Posts Tagged ‘schools’

Blitzen said this morning that she doesn’t like school any more.  Now, I know this is just about being 11.  I am not overly concerned.  When I asked Blitzen what was going on, she replied, “I am not going to tell you, Carrie, because you are just going to cause trouble.”  Hmmmm….I find it a little bit funny that Blitzen sees me as a trouble-maker.  I think I might be flattered.

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“It wasn’t yoga, Andrew, it was a contortioner”.  Blitzen said in that special 10 year old voice that communicates that everyone over 12 is just too dumb to live.

“Do you mean a contortionist like we saw on America’s Got Talent?” Andrew asked.

Blitzen said, “Yes, and she could put her foot under her chin.  Then we made a people pyramid and my teacher helped me so I could be on top.”

Frankly, I have no idea what went down yesterday but I do love Blitzen’s school.

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We’ve had several very teary, sad evenings because of homework.  Blitzen struggles with math and reading but especially reading.  And she has gotten to the point at school where reading is kind of a part of everything, not just language arts. 

Last night she sobbed and sobbed over her poetry assignment (she loves poetry and is good at creating it!) but the poems were long-ish and had some words that she didn’t know.  She just kept weeping and saying, ‘All the other kids can read the big words but I can’t and I never will.’  It was utterly heartbreaking.

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Was calm, a first.  The child rose with no grumpiness, cheerfully accepted assistance with her hair and was happy with the finished product.  I allowed her to wear those little church/kitten/kiddy heals she has and she brought both flipflops and sneakers as back up.  Progress presents itself in the most unusual ways and on the most surprising days.

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I got the following email today:

Lots of B tears today, I’m told, and lots of long teacher hugs.  She really loved this school year.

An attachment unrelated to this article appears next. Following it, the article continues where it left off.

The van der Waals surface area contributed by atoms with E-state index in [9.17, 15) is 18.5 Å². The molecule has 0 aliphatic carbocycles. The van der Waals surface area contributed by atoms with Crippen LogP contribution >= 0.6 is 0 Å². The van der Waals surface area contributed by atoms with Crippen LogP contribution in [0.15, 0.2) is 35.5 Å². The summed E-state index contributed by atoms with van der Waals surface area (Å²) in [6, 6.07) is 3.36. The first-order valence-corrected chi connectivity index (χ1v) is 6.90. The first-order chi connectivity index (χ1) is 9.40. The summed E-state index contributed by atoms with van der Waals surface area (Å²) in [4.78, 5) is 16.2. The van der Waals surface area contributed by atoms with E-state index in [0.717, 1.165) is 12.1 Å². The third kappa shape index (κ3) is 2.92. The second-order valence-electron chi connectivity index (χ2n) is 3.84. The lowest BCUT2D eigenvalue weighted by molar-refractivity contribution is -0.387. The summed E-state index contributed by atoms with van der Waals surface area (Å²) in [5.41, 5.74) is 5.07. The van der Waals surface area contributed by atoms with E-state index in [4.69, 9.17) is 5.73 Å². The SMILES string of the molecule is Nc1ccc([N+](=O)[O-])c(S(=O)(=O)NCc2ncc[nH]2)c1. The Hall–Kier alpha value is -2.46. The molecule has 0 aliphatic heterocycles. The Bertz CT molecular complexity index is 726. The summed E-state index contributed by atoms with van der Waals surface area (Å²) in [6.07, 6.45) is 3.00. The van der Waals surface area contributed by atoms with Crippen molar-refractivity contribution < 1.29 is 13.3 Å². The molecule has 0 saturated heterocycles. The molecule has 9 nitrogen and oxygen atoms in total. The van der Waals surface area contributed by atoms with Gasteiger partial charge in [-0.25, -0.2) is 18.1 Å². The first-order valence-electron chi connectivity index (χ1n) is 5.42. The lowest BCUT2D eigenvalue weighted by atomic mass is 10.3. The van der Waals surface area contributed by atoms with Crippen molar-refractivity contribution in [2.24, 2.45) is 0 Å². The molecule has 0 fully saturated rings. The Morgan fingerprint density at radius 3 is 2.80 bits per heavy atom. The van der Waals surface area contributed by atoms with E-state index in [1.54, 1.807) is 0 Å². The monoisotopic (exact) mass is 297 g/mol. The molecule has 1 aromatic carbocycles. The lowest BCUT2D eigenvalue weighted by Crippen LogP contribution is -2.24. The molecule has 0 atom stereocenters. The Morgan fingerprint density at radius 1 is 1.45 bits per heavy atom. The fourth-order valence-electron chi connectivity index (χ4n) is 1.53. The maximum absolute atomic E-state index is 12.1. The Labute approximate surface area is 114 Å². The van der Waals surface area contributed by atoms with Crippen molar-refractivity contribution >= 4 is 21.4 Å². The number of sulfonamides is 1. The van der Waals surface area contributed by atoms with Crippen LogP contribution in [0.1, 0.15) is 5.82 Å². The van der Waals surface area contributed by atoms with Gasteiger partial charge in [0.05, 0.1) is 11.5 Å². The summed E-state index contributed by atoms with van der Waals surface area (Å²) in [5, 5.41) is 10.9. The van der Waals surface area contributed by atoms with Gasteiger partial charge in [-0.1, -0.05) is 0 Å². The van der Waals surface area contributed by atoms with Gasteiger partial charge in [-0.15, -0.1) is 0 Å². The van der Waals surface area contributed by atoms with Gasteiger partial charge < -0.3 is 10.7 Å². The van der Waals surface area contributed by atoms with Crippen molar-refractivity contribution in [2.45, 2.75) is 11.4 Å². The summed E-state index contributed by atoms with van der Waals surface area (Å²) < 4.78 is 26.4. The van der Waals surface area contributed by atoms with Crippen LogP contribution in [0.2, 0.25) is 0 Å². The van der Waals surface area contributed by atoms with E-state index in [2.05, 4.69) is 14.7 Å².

Indeed she did.  So glad that she gets to go back to such a wonderful, nurturing place next year.  When I think about how anxious and unsure we were about school at this time last year, it seems millions of miles away.  What a difference a year makes.

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It is been a busy week and I am glad to be headed home.

Apparently Blitzen initiated lots of talk about living with Andrew and me forever, her mental health diagnosis (she doesn’t like the word diagnosis and so refuses to have one – good for her!) and of course, mermaids and mermaid tails. She hand sewed 2 while I was away and made some production videos to share her knowledge and skill with others.

Can’t wait to be home.

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This year make me smile.  What a difference a stimulating, encouraging, nurturing, loving environment makes.

Our main goal for school this year was getting Blitzen to love school and to feel like a valued, successful member of a community of learners.  All are agreed – A+ (except our school doesn’t give grades but the many pages of thoughtfully written narrative tell the story).

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Than dropping her hot pocket on the subway floor on the way to school.  Just no way to 5 second rule that without contracting some horrid disease.  Thank goodness for breakfast at school and teachers in tune enough to recognize a hungry grumpiness for what it is and suggest that a quick visit to the cafeteria might be in order!

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Andrew has written so thoughtfully and eloquently on this just now.  But I really must add:

Suck much, New York City Department of Education?

I can’t recall how much I blogged about last year’s IEP experience. But it was ridiculous. And we are embarking on a different process this year and I guess I should say that I am glad that they didn’t break any laws this time.  At least not yet.  A year ago, it was like they read the handbook and reviewed the due process guidelines and then chuckled and said, ‘let’s do the exact opposite just to fuck with them’. It was theater of the absurd or candid camera or something. Every special education professional that we spoke to following that original IEP meeting in June of 2012 gaped at us in disbelief and said,  “You’re kidding right?!?” to which we’d reply, “No, that really happened, just like that.” and the special ed person would say, “Um, wow, that is so totally against the law.  They really can’t do that.”  And we did in fact file a letter with the DoE explaining how they had violated due process and we requested mediation. In all their wisdom, the DoE chuckled again and said, “You are not this child’s parents.  So, we don’t actually have to listen to you at all, foster parents, go away.  Or have her mother file a grievance.” **  And we did maybe not the right thing but the most expedient thing – we said, “Never mind, we’re sending our kid to a place that values children and their parents (foster or otherwise).”